Democritus of Abdera was a Greek philosopher who, under the mentorship of Leucippus, expanded the ideas of the atomic theory of the universe . The philosopher proposed the existence of a very small and indivisible particle , called an atom. He reached this conclusion through exercises of logical reasoning, since philosophy was a popular movement in those centuries.

Democritus attributed a series of characteristics linked to the atom. In addition to being indivisible, they are also indestructible , incompressible and eternal , remaining the same over the years. He also proposed that atoms are invisible and homogeneous , without presenting variations throughout the atom.

Likewise, the philosopher concluded that there is nothing in the space between atoms, but rather that they hang in the void. Therefore, the universe is composed of atoms and vacuum. As a result of this, one substance differs from another depending on the grouping of atoms and the shape or size they have.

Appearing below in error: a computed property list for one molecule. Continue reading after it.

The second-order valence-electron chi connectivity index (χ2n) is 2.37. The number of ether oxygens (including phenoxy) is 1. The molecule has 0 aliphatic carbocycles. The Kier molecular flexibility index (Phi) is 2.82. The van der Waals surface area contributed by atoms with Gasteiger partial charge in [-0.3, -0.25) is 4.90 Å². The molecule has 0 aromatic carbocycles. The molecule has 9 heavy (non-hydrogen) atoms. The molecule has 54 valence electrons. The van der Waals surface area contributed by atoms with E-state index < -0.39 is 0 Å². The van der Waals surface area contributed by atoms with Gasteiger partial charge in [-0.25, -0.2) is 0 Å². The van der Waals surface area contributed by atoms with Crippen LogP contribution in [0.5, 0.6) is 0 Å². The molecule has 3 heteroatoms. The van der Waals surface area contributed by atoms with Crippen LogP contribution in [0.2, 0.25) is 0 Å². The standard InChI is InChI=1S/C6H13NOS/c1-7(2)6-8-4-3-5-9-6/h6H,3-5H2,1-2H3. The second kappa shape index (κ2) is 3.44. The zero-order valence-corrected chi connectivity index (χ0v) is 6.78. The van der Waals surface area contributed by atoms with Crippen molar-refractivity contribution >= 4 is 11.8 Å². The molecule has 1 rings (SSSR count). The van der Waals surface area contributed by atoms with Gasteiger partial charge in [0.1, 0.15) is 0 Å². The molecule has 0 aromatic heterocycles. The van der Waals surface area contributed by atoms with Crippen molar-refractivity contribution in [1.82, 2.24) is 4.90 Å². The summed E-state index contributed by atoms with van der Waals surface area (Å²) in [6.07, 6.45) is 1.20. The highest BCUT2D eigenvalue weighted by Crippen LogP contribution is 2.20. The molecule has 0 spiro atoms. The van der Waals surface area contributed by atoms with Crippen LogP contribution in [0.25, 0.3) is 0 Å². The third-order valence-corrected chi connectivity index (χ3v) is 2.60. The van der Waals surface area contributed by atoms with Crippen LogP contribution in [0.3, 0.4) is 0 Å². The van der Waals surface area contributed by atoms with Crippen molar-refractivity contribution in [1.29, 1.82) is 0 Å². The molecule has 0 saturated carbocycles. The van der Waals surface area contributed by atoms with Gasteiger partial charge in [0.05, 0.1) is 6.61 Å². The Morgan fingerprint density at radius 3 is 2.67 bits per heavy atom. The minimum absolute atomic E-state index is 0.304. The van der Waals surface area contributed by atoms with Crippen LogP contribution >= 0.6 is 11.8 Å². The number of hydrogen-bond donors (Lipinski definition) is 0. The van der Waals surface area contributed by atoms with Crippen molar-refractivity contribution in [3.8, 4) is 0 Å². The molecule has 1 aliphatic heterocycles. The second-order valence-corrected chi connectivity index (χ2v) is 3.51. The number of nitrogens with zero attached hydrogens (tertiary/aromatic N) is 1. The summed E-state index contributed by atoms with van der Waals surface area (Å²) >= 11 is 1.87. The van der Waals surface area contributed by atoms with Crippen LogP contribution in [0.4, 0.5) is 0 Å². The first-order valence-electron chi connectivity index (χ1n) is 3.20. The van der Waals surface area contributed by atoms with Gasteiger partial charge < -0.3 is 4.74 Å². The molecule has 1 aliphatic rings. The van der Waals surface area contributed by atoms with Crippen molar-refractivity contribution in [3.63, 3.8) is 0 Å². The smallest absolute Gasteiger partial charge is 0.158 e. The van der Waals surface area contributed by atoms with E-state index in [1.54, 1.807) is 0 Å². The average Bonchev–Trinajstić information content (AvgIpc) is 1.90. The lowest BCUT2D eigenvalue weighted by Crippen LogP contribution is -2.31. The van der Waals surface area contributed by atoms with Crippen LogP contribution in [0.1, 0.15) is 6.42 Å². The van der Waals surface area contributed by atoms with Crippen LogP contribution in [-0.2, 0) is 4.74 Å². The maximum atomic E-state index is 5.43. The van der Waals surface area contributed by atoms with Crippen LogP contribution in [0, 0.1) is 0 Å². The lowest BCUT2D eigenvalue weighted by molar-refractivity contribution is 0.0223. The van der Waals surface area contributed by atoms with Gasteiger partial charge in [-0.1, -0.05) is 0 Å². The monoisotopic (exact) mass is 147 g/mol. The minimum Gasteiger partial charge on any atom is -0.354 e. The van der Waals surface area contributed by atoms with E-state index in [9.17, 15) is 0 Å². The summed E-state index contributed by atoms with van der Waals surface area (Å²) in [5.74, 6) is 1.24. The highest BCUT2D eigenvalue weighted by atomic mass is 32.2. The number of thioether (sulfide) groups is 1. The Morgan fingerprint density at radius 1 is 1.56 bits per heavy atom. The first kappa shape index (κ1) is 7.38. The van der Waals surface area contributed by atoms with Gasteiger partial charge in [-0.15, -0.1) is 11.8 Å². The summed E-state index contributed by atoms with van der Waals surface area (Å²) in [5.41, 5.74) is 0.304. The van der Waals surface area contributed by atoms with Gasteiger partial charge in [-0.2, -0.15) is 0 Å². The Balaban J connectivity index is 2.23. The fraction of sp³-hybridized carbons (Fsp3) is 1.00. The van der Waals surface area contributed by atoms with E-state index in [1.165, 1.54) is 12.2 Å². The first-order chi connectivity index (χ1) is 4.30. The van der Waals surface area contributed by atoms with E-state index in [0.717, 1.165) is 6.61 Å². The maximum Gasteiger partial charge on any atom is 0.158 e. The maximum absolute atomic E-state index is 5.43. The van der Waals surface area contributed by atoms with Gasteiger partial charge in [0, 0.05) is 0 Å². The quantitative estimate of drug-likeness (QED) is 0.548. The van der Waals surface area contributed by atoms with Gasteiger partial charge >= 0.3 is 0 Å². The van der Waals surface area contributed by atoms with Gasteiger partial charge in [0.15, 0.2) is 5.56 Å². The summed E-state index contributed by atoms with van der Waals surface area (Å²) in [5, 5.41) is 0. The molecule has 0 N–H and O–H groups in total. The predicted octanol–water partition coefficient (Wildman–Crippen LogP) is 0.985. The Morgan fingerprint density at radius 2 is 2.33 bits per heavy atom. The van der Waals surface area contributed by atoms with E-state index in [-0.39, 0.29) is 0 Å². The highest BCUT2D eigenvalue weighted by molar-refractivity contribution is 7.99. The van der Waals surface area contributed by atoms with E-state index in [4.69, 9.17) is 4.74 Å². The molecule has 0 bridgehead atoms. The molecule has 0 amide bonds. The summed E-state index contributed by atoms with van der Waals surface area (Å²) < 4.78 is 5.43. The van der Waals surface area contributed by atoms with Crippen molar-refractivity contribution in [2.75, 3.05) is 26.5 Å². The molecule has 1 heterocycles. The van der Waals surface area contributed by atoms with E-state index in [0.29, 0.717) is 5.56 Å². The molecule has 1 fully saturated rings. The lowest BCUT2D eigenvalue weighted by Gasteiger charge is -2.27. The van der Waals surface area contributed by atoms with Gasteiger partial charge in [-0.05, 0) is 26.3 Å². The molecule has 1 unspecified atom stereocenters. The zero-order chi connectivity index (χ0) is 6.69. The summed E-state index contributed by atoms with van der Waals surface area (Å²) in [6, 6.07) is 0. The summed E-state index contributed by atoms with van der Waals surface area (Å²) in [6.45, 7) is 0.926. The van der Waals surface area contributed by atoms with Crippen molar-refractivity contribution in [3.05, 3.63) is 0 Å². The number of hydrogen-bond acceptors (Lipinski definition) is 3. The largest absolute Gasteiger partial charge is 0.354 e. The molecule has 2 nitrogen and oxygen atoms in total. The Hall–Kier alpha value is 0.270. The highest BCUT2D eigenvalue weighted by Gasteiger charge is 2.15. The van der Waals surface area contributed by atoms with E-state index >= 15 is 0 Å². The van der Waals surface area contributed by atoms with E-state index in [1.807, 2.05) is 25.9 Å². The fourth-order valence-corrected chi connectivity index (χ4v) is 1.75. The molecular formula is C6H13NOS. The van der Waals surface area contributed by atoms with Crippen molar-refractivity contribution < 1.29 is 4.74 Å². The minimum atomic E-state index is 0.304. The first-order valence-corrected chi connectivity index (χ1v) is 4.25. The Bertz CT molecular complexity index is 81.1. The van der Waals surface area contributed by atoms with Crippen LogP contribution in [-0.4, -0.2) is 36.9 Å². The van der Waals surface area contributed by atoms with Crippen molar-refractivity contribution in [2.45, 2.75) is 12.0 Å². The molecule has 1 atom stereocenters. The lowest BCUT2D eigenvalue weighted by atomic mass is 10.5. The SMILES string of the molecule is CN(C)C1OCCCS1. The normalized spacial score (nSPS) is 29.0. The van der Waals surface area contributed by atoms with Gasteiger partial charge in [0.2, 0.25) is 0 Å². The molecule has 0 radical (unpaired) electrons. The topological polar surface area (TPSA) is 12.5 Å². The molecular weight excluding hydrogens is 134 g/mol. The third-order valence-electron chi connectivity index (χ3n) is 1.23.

More than two millennia would pass before another person proposed a similar model, but with a more critical outlook.

2. Dalton’s atomic model (between 1803 and 1807)

The British scientist John Dalton agreed with Democritus’ proposal when he said that atoms are tiny , indestructible and indivisible particles . Furthermore, these never change over time and are equal to each other when we talk about the same element.

For John Dalton, atoms are compact, solid spheres . Likewise, one element differs from another by having particles of different size, mass and chemical properties.

According to this scientist, compounds are formed by atoms of different elements in fixed proportions. However, he clarified that the smallest possible number of atoms of a single element are combined. As a result, he came to erroneous conclusions, such as that gases are monatomic or that water was formed with a hydrogen and oxygen atom (HO, instead of H 2 O ).

John Dalton also stated that atoms are never created or destroyed, and that chemical reactions only involve a combination, separation or rearrangement of them.

3. Thomson’s atomic model (between 1897 and 1904)

Joseph John Thomson, another British scientist, discovered the electron as part of the atom in 1897 thanks to an experiment with cathode rays. He observed that the rays were bent, leading him to conclude that they were interacting with a charged particle. Within a few years, he developed and published in 1904 an atomic model that was nicknamed the Plum Pudding Model .